The money collected from the migrants helps grease sophisticated smuggling networks involving drivers, guides, stash houses, corrupt local police and people with links to criminal organizations, including the drug cartels, she said.
"The connections between organized crime and migrant smugglers are becoming tighter," Correa-Cabrera said.
"They are lords of the routes, of these dangerous journeys. They manage because they have the connections with local police, the cartels and other criminal groups."
'Human smuggling business has taken off'
Juan Francisco Loureiro said he came across 15 Central American migrants sitting together earlier this month in the food court of a shopping center in the Mexican border city of Nogales.
"I asked if they needed anything," said Loureiro, who runs a small migrant shelter a couple of miles south of the border from Nogales' sister city in Arizona.
A migrant said they were waiting for the smuggler who delivered them there. The guide told them to stay inside to avoid the US Border Patrol agents, according to Loureiro.
"You're still in Mexico," Loureiro told them.
"They told us we were in the United States," the migrant said.
They refused to believe him. Loureiro said he offered to take them to the San Juan Bosco shelter, which he has run for more than 30 years. They insisted on waiting.
In Nogales, Loureiro said human traffickers have been capitalizing on Washington's stricter enforcement actions since a caravan of Central American migrants seeking asylum arrived at the US-Mexico border in May.
"They see the desperation of people and they're taking advantage," he said. "The human smuggling business has taken off since the caravan. The smugglers prefer migrants with family in the US. They know family members will respond when they demand money."
Loureiro said migrants at the shelter have told him smugglers have been going around seeking families with relatives north of the border.
"We see people who waited up to 15 or 20 days trying to get across the bridge legally and then we don't see them again," he said. "Many eventually connect with smugglers who prey on their desperation."
'More people are going to be assassinated'
The administration's new policy of rejecting asylum claims based on fears of gang and domestic violence will result in potentially thousands of people being turned away before they can plead their cases in court.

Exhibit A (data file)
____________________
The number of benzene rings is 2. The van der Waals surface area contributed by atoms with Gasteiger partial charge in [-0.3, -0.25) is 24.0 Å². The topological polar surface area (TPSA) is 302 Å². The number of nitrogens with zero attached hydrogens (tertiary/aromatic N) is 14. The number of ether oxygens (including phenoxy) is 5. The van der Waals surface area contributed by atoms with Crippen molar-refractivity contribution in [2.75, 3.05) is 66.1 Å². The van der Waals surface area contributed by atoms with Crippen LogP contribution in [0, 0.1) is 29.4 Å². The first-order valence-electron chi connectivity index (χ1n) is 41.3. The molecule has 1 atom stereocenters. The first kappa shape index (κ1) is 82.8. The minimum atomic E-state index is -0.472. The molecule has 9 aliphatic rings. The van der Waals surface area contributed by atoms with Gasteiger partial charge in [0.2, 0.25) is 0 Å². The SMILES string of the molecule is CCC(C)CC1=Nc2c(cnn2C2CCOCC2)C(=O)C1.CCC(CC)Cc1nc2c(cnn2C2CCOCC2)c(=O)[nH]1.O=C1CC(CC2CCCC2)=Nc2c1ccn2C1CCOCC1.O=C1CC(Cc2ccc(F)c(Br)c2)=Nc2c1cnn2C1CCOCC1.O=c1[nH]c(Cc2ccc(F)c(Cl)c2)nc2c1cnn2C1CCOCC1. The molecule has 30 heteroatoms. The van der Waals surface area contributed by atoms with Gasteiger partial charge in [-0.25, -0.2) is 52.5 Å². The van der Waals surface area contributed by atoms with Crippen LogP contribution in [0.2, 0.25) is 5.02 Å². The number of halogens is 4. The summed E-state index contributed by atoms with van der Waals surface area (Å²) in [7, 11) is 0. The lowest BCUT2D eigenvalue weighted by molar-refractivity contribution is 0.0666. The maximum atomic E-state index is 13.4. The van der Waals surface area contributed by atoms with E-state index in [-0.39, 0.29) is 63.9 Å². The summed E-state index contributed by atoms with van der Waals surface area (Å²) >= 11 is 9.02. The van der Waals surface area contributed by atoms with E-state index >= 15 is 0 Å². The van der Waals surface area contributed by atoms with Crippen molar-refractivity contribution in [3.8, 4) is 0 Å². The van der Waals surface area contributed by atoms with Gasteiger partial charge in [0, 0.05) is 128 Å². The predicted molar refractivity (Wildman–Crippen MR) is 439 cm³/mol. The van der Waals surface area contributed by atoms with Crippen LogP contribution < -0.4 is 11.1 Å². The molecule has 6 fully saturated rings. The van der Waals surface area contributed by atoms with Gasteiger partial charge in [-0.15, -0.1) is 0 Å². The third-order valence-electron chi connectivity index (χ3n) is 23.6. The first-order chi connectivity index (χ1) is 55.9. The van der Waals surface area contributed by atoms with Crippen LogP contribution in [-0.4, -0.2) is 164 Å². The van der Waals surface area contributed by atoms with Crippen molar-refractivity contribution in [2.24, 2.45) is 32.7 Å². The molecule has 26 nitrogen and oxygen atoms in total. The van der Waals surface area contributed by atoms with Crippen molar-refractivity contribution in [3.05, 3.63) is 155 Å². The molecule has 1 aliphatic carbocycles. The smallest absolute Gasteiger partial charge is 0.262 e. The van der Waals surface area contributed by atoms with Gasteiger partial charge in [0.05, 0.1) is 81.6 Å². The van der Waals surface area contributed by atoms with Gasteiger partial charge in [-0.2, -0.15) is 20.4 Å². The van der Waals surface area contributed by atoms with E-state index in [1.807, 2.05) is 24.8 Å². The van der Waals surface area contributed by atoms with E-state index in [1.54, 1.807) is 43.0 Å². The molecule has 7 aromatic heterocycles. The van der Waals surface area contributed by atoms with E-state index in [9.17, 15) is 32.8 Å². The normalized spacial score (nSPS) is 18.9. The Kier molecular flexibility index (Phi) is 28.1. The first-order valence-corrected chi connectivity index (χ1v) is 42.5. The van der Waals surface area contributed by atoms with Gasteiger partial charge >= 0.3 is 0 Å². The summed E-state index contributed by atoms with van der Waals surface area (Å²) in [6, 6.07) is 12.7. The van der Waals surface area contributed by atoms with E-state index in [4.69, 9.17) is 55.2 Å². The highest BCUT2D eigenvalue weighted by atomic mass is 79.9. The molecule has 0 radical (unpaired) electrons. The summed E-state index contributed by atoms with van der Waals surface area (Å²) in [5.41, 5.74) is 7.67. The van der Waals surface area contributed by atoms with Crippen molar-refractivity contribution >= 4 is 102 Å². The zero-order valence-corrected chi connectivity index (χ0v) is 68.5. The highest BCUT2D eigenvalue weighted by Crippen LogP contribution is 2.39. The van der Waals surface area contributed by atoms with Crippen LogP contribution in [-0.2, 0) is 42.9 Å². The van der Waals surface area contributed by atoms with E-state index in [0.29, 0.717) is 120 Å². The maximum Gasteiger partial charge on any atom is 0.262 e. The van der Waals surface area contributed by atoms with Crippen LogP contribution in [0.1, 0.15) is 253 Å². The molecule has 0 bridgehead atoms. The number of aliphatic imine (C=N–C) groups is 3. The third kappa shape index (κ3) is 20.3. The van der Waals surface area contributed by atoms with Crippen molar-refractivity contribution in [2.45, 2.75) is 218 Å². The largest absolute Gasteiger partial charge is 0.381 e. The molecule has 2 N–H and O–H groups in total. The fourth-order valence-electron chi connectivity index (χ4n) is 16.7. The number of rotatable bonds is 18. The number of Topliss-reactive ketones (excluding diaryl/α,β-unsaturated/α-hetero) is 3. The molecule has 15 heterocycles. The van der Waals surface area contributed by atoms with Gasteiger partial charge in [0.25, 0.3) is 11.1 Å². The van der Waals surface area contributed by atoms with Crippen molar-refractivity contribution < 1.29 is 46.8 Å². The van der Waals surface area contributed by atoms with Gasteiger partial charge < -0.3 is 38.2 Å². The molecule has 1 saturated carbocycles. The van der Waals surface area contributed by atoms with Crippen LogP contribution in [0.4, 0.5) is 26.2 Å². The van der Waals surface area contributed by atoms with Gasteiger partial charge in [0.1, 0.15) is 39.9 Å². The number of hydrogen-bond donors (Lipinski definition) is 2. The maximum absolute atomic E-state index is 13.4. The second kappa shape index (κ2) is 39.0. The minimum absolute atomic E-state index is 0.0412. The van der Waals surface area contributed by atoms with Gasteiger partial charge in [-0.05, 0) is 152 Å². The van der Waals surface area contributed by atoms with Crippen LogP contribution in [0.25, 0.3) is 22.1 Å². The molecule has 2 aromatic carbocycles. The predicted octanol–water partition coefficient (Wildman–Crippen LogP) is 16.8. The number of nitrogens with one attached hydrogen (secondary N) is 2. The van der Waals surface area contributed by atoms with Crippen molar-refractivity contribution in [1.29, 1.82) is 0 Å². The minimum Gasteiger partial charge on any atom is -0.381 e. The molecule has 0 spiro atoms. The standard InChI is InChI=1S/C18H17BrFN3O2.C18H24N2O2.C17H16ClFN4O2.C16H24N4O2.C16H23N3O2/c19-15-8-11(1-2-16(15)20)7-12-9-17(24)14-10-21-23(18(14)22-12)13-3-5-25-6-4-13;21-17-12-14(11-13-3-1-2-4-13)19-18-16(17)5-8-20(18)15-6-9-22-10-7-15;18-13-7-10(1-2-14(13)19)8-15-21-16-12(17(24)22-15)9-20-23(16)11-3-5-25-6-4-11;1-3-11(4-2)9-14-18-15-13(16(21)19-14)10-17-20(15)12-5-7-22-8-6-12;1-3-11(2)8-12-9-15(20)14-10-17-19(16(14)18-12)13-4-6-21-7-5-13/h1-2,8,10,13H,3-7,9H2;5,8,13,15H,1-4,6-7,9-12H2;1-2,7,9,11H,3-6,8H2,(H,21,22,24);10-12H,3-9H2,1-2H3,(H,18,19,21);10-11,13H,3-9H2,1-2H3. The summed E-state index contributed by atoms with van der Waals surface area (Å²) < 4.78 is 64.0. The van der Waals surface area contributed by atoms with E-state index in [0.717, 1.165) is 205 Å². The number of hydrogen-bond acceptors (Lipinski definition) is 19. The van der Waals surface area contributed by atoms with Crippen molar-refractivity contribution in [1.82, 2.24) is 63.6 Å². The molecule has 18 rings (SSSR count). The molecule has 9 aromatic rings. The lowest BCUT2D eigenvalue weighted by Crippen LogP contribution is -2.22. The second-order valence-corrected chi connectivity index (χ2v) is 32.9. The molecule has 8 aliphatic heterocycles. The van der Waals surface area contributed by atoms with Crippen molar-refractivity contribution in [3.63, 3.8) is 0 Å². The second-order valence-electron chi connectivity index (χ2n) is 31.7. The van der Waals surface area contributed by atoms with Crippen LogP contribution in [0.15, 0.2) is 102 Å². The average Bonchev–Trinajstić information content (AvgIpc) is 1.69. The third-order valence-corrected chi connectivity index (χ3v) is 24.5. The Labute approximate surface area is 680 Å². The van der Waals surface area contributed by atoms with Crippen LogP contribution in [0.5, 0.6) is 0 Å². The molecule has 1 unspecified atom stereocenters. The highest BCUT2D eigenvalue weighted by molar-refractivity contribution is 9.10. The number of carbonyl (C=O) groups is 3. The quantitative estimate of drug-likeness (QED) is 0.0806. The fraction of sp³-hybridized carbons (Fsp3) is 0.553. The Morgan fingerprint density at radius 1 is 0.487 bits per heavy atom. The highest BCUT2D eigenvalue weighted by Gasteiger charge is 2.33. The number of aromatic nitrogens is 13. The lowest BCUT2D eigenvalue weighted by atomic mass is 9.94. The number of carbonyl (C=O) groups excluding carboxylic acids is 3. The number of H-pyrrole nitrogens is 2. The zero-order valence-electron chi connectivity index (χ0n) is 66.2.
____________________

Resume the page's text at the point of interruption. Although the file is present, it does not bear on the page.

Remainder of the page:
Immigration lawyers and advocates said turning away traumatized immigrants puts their lives at risk immediately upon their return home.
"More people are going to be assassinated, more people are going to suffer from domestic violence, more people are going to die," said Carlos Garcia, an immigration attorney in McAllen, Texas. "That's the reality. When I go and talk to them at the detention center ... they look at me and they tell me, 'I can't go back.'"
More and more migrants, especially women with young children, will turn to smugglers, according to experts.
"More powerful criminal groups means more corruption, more instability and -- contrary to the Trump administration's wishes -- more migration," Steven Dudley, co-director of InSight Crime, a foundation that studies organized crime in the Americas, wrote in an analysis last month.
Bran-, director of the Migrant Rights and Justice program at the Women's Refugee Commission, said the desperation of migrants makes them more vulnerable to exploitation by criminal groups.
"We see migrants who don't have the money to pay these higher prices but are that much more desperate, and so then you start seeing a market for traffickers saying you can pay me off when we get to the other side, and that's when the smuggling turns into trafficking," she said.